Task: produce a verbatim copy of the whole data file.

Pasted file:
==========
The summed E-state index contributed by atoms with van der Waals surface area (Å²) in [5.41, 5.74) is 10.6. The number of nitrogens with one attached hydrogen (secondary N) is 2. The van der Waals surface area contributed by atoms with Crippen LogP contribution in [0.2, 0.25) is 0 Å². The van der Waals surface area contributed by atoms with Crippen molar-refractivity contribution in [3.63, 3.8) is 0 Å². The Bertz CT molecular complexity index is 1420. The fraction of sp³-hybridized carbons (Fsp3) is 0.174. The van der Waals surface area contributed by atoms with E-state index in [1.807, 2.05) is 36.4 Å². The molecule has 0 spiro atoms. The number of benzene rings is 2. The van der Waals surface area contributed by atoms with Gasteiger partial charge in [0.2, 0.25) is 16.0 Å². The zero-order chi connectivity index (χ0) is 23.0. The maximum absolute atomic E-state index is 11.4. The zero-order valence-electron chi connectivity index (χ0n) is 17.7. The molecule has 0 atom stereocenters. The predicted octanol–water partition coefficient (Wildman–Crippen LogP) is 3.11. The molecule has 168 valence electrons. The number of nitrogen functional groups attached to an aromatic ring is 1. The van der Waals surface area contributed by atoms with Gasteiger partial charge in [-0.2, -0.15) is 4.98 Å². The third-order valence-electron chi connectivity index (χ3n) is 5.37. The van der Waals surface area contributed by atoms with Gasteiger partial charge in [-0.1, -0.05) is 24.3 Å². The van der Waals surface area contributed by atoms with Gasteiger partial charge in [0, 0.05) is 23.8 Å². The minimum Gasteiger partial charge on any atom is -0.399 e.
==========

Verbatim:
The summed E-state index contributed by atoms with van der Waals surface area (Å²) in [5.41, 5.74) is 10.6. The number of nitrogens with one attached hydrogen (secondary N) is 2. The van der Waals surface area contributed by atoms with Crippen LogP contribution in [0.2, 0.25) is 0 Å². The van der Waals surface area contributed by atoms with Crippen molar-refractivity contribution in [3.63, 3.8) is 0 Å². The Bertz CT molecular complexity index is 1420. The fraction of sp³-hybridized carbons (Fsp3) is 0.174. The van der Waals surface area contributed by atoms with E-state index in [1.807, 2.05) is 36.4 Å². The molecule has 0 spiro atoms. The number of benzene rings is 2. The van der Waals surface area contributed by atoms with Gasteiger partial charge in [0.2, 0.25) is 16.0 Å². The zero-order chi connectivity index (χ0) is 23.0. The maximum absolute atomic E-state index is 11.4. The zero-order valence-electron chi connectivity index (χ0n) is 17.7. The molecule has 0 atom stereocenters. The predicted octanol–water partition coefficient (Wildman–Crippen LogP) is 3.11. The molecule has 168 valence electrons. The number of nitrogen functional groups attached to an aromatic ring is 1. The van der Waals surface area contributed by atoms with Gasteiger partial charge in [-0.2, -0.15) is 4.98 Å². The third-order valence-electron chi connectivity index (χ3n) is 5.37. The van der Waals surface area contributed by atoms with Gasteiger partial charge in [-0.1, -0.05) is 24.3 Å². The van der Waals surface area contributed by atoms with Gasteiger partial charge in [0, 0.05) is 23.8 Å². The minimum Gasteiger partial charge on any atom is -0.399 e.